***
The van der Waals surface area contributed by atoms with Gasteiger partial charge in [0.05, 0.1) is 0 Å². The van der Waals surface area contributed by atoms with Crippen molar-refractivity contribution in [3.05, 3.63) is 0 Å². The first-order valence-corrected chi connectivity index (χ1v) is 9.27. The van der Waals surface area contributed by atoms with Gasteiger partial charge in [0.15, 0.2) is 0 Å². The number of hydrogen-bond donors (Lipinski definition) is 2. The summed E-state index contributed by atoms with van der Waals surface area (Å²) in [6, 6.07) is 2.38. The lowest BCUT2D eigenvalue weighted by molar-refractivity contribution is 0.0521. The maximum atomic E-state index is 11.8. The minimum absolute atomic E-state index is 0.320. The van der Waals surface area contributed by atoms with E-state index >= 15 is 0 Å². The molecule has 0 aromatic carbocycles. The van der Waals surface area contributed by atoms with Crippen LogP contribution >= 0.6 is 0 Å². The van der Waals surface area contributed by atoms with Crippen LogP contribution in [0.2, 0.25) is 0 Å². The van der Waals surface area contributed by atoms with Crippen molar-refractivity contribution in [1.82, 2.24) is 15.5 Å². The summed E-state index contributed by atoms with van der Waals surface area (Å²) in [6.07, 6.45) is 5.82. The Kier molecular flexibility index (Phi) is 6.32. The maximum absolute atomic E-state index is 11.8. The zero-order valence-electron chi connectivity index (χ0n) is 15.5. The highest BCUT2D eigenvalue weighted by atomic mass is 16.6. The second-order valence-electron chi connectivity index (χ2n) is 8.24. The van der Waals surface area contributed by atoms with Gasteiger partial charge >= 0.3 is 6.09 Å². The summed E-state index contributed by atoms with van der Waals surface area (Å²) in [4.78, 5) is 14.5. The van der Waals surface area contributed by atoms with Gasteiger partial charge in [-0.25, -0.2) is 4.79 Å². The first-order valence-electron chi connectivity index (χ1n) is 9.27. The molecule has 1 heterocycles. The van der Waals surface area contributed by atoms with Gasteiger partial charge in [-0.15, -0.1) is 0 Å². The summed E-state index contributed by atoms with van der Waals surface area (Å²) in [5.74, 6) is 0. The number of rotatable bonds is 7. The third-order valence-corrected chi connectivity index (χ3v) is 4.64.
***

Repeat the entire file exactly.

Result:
The van der Waals surface area contributed by atoms with Gasteiger partial charge in [0.05, 0.1) is 0 Å². The van der Waals surface area contributed by atoms with Crippen molar-refractivity contribution in [3.05, 3.63) is 0 Å². The first-order valence-corrected chi connectivity index (χ1v) is 9.27. The van der Waals surface area contributed by atoms with Gasteiger partial charge in [0.15, 0.2) is 0 Å². The number of hydrogen-bond donors (Lipinski definition) is 2. The summed E-state index contributed by atoms with van der Waals surface area (Å²) in [6, 6.07) is 2.38. The lowest BCUT2D eigenvalue weighted by molar-refractivity contribution is 0.0521. The maximum atomic E-state index is 11.8. The minimum absolute atomic E-state index is 0.320. The van der Waals surface area contributed by atoms with E-state index >= 15 is 0 Å². The molecule has 0 aromatic carbocycles. The van der Waals surface area contributed by atoms with Crippen LogP contribution >= 0.6 is 0 Å². The van der Waals surface area contributed by atoms with Crippen LogP contribution in [0.2, 0.25) is 0 Å². The van der Waals surface area contributed by atoms with Crippen molar-refractivity contribution in [1.82, 2.24) is 15.5 Å². The summed E-state index contributed by atoms with van der Waals surface area (Å²) in [6.07, 6.45) is 5.82. The Kier molecular flexibility index (Phi) is 6.32. The maximum absolute atomic E-state index is 11.8. The zero-order valence-electron chi connectivity index (χ0n) is 15.5. The highest BCUT2D eigenvalue weighted by atomic mass is 16.6. The second-order valence-electron chi connectivity index (χ2n) is 8.24. The van der Waals surface area contributed by atoms with Gasteiger partial charge >= 0.3 is 6.09 Å². The summed E-state index contributed by atoms with van der Waals surface area (Å²) in [4.78, 5) is 14.5. The van der Waals surface area contributed by atoms with Gasteiger partial charge in [-0.25, -0.2) is 4.79 Å². The first-order valence-electron chi connectivity index (χ1n) is 9.27. The molecule has 1 heterocycles. The van der Waals surface area contributed by atoms with Gasteiger partial charge in [-0.15, -0.1) is 0 Å². The summed E-state index contributed by atoms with van der Waals surface area (Å²) in [5.74, 6) is 0. The number of rotatable bonds is 7. The third-order valence-corrected chi connectivity index (χ3v) is 4.64.